This health care bill is not the end; it is just the foundation for real reform. Fight me if you wish. Call me a socialist-communist- leftist- pinko-hippie. But this is America and I want us to do the right thing.

After a little rest, we'll start working again to make the system better.

And I have the power of Mike behind me.

Rob and I watched the final vote in the House of Representatives tonight and of course it passed easily.

So we won the battle to create a foundation for equitable health care in America.

I know a lot of people are angry about it, but I think we'll see its popularity rise as insurance companies are forced to cover illnesses instead of dropping coverage when people get sick  and when parents are able to get coverage for children who have birth defects (a pre-existing condition!).

I want more restrictions on the insurance and drug companies, but this is a good start. I'd love to be able to buy into Medicare. Let me pay what it costs and I'll take that coverage because it's better than most insurance companies' coverage.

It's been an emotional time for me because it comes in the middle of the anniversary of Mike's dying. Two years ago I was promising Mike I would work for reform in his memory.

I believe if this law was passed 10 years ago, Mike would be alive. So, to see it pass now is bittersweet. At least we have stemmed the tide of deaths.

That's a good start.

So when I tuned in to see President Obama sign the health care bill into law, there was 11-year-old Marcelas Owens, dressed up with a tie that matched the president's.

I used to fantasisize that I would be there on this day, holding a photo of Mike, but I couldn't be happier about who was there.

Marcelas lost his mother, Tifanny Owens, because she couldn't get health care. He was in Washington with us two weeks ago, and the media met him and loved him.

So did all of us "survivors" who came to Washington to protest against the insurance companies and to meet with our legislators.

Marcelas said his mom was a health care activist, and now that she is gone, he has to carry on her work in her memory.

This wasn't rehearsed. It came from his heart. I know because I heard him speak in private. His eyes welled with tears as he talked about how much he misses his mother and how he wanted to see health care reform passed so other kids don't lose their moms.

His grandmother and I share the grief of losing a child, but Marcelas was the one who spoke out, and he was eloquent.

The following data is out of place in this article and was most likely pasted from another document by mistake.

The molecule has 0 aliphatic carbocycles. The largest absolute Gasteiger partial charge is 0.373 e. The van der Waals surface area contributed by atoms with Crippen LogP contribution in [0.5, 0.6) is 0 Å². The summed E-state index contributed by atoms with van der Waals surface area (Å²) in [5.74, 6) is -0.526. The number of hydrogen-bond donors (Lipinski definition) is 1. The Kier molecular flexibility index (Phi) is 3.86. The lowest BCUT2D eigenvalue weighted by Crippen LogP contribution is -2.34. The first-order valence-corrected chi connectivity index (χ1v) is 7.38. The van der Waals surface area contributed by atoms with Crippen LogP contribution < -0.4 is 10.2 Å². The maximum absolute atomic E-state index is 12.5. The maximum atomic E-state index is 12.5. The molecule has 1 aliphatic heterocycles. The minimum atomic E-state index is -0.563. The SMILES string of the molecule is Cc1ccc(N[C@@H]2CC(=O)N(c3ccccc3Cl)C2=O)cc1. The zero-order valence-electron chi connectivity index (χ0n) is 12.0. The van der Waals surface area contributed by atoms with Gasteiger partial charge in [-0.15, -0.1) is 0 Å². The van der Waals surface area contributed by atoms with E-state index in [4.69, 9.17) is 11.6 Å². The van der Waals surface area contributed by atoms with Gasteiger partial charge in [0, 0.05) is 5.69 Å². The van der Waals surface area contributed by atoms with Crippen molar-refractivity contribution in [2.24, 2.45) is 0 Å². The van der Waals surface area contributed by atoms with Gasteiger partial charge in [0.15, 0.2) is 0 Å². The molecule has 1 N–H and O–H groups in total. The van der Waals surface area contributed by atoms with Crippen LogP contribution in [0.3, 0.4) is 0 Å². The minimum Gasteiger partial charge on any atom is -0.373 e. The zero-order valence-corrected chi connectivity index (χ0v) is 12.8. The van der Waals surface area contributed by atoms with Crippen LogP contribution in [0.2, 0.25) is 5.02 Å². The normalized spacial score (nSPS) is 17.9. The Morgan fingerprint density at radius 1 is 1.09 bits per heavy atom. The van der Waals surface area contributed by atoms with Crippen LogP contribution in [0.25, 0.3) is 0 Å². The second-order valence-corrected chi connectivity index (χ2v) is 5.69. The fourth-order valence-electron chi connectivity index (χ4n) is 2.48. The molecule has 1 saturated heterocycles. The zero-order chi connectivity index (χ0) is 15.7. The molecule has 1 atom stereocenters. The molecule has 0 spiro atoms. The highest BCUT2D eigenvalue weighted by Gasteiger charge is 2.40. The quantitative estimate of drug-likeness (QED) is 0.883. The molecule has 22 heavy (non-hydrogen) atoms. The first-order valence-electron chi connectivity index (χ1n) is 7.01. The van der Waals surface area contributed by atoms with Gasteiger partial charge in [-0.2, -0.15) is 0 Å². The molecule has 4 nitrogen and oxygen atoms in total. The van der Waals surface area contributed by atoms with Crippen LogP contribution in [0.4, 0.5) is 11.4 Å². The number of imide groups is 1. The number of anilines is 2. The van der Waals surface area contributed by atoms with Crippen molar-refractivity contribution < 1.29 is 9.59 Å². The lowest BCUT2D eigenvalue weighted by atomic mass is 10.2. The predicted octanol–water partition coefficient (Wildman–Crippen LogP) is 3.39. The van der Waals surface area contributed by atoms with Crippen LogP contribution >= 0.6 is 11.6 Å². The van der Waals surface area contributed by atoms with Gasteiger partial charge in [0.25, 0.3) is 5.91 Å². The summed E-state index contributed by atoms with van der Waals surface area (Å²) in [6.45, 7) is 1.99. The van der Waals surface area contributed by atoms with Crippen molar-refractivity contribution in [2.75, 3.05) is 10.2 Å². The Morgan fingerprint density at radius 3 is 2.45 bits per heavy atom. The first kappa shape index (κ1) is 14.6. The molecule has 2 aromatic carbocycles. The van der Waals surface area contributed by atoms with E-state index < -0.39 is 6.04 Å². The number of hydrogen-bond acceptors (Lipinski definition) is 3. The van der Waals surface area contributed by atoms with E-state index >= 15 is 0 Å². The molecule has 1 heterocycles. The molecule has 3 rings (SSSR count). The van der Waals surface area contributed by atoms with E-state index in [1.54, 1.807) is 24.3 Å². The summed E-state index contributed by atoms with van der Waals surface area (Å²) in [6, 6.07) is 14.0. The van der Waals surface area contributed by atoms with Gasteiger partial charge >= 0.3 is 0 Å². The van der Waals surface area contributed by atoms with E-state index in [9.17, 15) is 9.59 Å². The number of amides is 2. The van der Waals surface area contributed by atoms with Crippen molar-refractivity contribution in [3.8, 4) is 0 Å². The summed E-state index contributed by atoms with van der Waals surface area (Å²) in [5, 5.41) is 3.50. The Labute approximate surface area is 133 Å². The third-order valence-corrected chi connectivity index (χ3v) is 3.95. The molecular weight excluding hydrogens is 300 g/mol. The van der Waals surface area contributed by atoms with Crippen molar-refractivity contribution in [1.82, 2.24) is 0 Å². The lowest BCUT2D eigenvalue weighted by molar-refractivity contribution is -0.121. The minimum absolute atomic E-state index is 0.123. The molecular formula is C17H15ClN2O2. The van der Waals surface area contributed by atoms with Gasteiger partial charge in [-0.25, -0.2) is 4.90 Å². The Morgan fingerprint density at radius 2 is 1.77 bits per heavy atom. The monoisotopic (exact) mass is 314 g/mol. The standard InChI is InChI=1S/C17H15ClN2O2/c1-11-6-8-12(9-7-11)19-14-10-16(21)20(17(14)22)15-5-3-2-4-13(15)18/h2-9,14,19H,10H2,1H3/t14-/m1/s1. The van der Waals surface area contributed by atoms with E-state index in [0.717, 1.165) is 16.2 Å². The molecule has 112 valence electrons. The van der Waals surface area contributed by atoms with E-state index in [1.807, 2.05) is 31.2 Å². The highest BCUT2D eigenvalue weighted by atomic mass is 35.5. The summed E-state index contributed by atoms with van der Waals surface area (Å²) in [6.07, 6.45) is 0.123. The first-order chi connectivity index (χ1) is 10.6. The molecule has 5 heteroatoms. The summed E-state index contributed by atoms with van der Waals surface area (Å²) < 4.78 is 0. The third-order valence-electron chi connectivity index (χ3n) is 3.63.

He is one brave little boy and I love that he was there when history was made this morning.

As Joe Biden said, it was a big f*****g deal.

If you want to know how your representative voted last night, The Washington Post has a database of votes at http://projects.washingtonpost.com/congress/

For those of you in the NC 11th District, our representative, Heath Shuler, voted against the health reform bill. As a constituent, I had to express my feelings. Here's my e-mail to him:

Rep. Shuler:

I'm extremely disappointed to learn you voted with the insurance companies and against health care reform for me and my family.

The health reform bill that passed will make health care more affordable, do away with many of the insurance company abuses, and help small business and our economy.

It's not perfect, but is a good start, and it is a step toward a system that would provide quality, affordable health care to all.

Instead of standing up for the people you represent, you sided with the insurance companies and voted for the status quo - denial of care, skyrocketing prices, and medical bankruptcy.

You voted to allow 45,000 people to die every year from lack of care -- one every 12 minutes.

You call yourself pro-life, but you are merely anti-abortion. It appears you don't care about people once they are born.

As a Christian, perhaps you should have thought more about what Jesus would have wanted for these people who are dying because they can't get care.

I'll remember this vote when it comes time for me to cast mine in the May primary.

Shame on you.

I would ask that all of us send a note of appreciation or disappointment to our representatives in Washington. They need to know how we feel.

Two years ago, I promised Mike his death wouldn't be for nothing. I told him I would take my grief and use that energy to work toward health care for all Americans. I promised him I would work toward that, whatever it cost.

It cost me my job, but not my soul.

Tonight we made an important step in the right direction. Rep. Stupak stood up for his pro-life values and voted to help the already-born. I disagree with his strident anti-abortion stand and his threats to vote against this bill. But he did come to the table and we have a bill.

We have a ways to go before we have real reform, but this is a big step. We stood up to the hatemongers and did what was right.

Thank you to all who voted for life.

And to those who voted against it, I do hope you will come to regret your vote.

And to Mike: I love you, I miss you and I will continue to work in your memory for access to quality health care for all Americans.

Yesterday, demonstrators walked through the halls of our Capitol and hurled slurs at Rep. John Lewis (they used the N word) and Rep. Barney Frank (calling him a f****t and spitting at him).

Whatever happened to civilized discourse?

Republican leaders dismiss the incivility as a response to totalitarian tactics by the Democrats.

First of all, the Democrats aren't using any tactics the Republicans haven't used again and again to gain their tax cuts for the wealthy and deregulation for big corporations.

But even more important is the fact that they didn't even seem the least bit ashamed of these boors. No apologies, just condoning of their horrible behavior.

How low can we go?

Rep. Heath Shuler announced this afternoon he will vote no on reforming our broken health care system.

WLOS TV news came by to ask for my reaction and I gave it: I'm disappointed. I thought he really might be pro-life. But it turns out, he's only anti-abortion. It doesn't matter what happens to people after they're born.

If he has a primary opponent, I will vote for that person. I will not lift a finger to get him re-elected, and if his Republican opponent is worth voting for in the general election, I will vote for that person.

Heath Shuler no longer has my support. He has shown me who he is, and it's not someone I can ever support again.